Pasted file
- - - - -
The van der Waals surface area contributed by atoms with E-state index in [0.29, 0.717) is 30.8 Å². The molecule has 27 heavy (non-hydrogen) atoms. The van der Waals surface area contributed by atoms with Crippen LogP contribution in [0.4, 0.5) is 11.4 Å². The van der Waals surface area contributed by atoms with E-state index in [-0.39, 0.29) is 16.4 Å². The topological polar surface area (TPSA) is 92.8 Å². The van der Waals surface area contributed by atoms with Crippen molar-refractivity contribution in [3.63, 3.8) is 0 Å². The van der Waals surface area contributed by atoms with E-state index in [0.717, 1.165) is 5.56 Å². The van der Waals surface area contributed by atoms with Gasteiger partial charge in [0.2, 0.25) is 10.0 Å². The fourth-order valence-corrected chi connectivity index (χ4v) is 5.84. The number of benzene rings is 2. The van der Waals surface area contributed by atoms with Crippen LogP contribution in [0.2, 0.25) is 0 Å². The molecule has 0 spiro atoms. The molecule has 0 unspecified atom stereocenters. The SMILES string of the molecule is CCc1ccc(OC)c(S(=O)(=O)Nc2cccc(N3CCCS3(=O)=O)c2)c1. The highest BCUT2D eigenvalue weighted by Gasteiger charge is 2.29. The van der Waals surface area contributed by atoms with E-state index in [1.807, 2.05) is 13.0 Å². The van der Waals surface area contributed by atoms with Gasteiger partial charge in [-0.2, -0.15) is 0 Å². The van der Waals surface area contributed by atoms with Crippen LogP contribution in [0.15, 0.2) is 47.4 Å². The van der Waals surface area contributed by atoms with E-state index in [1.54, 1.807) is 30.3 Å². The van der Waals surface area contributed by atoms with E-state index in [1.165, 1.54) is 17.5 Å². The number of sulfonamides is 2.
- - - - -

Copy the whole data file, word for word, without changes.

The van der Waals surface area contributed by atoms with E-state index in [0.29, 0.717) is 30.8 Å². The molecule has 27 heavy (non-hydrogen) atoms. The van der Waals surface area contributed by atoms with Crippen LogP contribution in [0.4, 0.5) is 11.4 Å². The van der Waals surface area contributed by atoms with E-state index in [-0.39, 0.29) is 16.4 Å². The topological polar surface area (TPSA) is 92.8 Å². The van der Waals surface area contributed by atoms with Crippen molar-refractivity contribution in [3.63, 3.8) is 0 Å². The van der Waals surface area contributed by atoms with E-state index in [0.717, 1.165) is 5.56 Å². The van der Waals surface area contributed by atoms with Gasteiger partial charge in [0.2, 0.25) is 10.0 Å². The fourth-order valence-corrected chi connectivity index (χ4v) is 5.84. The number of benzene rings is 2. The van der Waals surface area contributed by atoms with Crippen LogP contribution in [0.2, 0.25) is 0 Å². The molecule has 0 spiro atoms. The molecule has 0 unspecified atom stereocenters. The SMILES string of the molecule is CCc1ccc(OC)c(S(=O)(=O)Nc2cccc(N3CCCS3(=O)=O)c2)c1. The highest BCUT2D eigenvalue weighted by Gasteiger charge is 2.29. The van der Waals surface area contributed by atoms with E-state index in [1.807, 2.05) is 13.0 Å². The van der Waals surface area contributed by atoms with Gasteiger partial charge in [-0.2, -0.15) is 0 Å². The van der Waals surface area contributed by atoms with Crippen LogP contribution in [0.15, 0.2) is 47.4 Å². The van der Waals surface area contributed by atoms with E-state index in [1.54, 1.807) is 30.3 Å². The van der Waals surface area contributed by atoms with E-state index in [1.165, 1.54) is 17.5 Å². The number of sulfonamides is 2.